New Covid-19 treatments strengthen medicine’s fight against the pandemic | USA5 min read
Pharmaceutical companies have raced to produce medication and vaccines to counter the coronavirus pandemic, but until recently only vaccines have shown success in protecting large numbers of people. In the summer of 2020, hopes were pinned on drugs like hydroxychloroquine, until trials eventually showed that it was largely ineffective against the disease, and then remdesivir, which was only able to reduce the length of hospitalization of some patients from 15 to 11 days.
Vaccines have since shown great success where their uptake has been high, as developed countries undertook their biggest inoculation campaigns in history to protect citizens. Hundreds of thousands of lives have been saved, but the limitations are evident: poor countries have hardly received any doses, and even in rich countries significant portions of the population reject vaccines. In immunocompromised patients, vaccines fail to elicit the desired immune response.
As the world prepares to end the second year of the pandemic, the spotlight is once again on medication as an alternative to fight Covid-19. Two antiviral drugs, made by the pharmaceutical giants Pfizer and Merck (which operates as Merck Sharp and Dohme or MSD outside the US and Canada), are now entering the market. Both are being touted as easy to administer and effective in combating the disease.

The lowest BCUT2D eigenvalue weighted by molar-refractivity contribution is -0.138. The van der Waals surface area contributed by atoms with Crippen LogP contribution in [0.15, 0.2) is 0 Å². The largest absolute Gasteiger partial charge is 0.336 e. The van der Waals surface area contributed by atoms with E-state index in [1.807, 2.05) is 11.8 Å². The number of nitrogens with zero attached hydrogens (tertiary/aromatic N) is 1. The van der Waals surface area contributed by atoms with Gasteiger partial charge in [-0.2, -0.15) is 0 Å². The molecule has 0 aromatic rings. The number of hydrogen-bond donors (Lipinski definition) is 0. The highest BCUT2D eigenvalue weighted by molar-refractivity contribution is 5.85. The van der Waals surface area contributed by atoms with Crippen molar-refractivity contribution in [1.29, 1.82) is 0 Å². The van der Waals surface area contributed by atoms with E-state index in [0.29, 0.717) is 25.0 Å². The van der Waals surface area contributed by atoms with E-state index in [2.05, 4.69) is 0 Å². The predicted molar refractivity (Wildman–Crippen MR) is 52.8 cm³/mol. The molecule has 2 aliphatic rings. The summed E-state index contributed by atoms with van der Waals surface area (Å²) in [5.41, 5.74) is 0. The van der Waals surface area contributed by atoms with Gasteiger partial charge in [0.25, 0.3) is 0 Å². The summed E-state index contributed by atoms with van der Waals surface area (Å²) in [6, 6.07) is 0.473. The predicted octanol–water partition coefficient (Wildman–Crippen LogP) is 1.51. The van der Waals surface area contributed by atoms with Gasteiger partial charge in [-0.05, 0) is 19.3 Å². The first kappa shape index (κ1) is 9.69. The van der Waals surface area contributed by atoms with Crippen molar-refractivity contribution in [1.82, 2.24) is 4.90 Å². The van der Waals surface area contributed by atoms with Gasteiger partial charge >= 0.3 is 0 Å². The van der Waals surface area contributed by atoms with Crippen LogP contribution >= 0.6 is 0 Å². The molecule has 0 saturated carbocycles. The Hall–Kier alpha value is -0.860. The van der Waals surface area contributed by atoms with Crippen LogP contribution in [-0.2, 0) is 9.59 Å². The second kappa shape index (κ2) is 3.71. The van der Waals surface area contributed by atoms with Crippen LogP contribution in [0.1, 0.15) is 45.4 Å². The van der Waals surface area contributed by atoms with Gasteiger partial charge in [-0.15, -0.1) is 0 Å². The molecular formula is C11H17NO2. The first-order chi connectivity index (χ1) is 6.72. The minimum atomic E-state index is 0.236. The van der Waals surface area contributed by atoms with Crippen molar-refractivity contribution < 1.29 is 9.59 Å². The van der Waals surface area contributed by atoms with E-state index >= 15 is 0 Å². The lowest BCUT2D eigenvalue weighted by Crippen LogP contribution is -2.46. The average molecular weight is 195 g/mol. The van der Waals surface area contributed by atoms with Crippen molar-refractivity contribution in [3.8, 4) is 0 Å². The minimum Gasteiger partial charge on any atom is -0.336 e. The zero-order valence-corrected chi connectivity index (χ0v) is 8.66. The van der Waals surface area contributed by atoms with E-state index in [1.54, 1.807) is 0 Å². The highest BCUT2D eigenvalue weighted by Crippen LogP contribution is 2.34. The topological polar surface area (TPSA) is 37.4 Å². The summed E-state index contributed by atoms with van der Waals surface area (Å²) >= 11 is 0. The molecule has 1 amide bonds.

“The fact that the Pfizer and MSD drugs are orally administered is a substantial innovation, because it makes them much easier to use. They slow the progression of the disease at the beginning, when the patient is not yet in a serious condition, and this usually occurs outside a hospital setting,” explained Juan Pablo Horcajada, head of the infectious disease unit at Barcelona’s Hospital Del Mar, and general coordinator of Covid-19 at the hospital.
Pfizer has announced that its antiviral drug, marketed under the brand name Paxlovid, reduces hospitalizations and deaths by 89%, according to its own data. The course of treatment consists of 30 pills to be taken over five days. Ten of these pills contain ritonavir, an old antiviral once used against HIV. The European Medicines Agency (EMA) announced on November 19 that it has begun analyzing Pfizer’s data with the aim of “starting this review to support national authorities who may decide on its early use for Covid-19, for example in emergency use settings, prior to marketing authorisation.” The treatment now awaits a definitive authorization.
The EMA also gave advice on the use of molnupiravir (marketed as Lagevrio), another antiviral drug developed by MSD with Ridgeback Biotherapeutics. That treatment consists of 40 pills to be taken over five days, and it halved the number of cases requiring hospitalization and deaths, according to data provided by both companies.
They slow the progression of the disease at the beginning, when the patient is not yet in a serious condition, and this usually occurs outside a hospital setting
Juan Pablo Horcajada, Hospital del Mar, Barcelona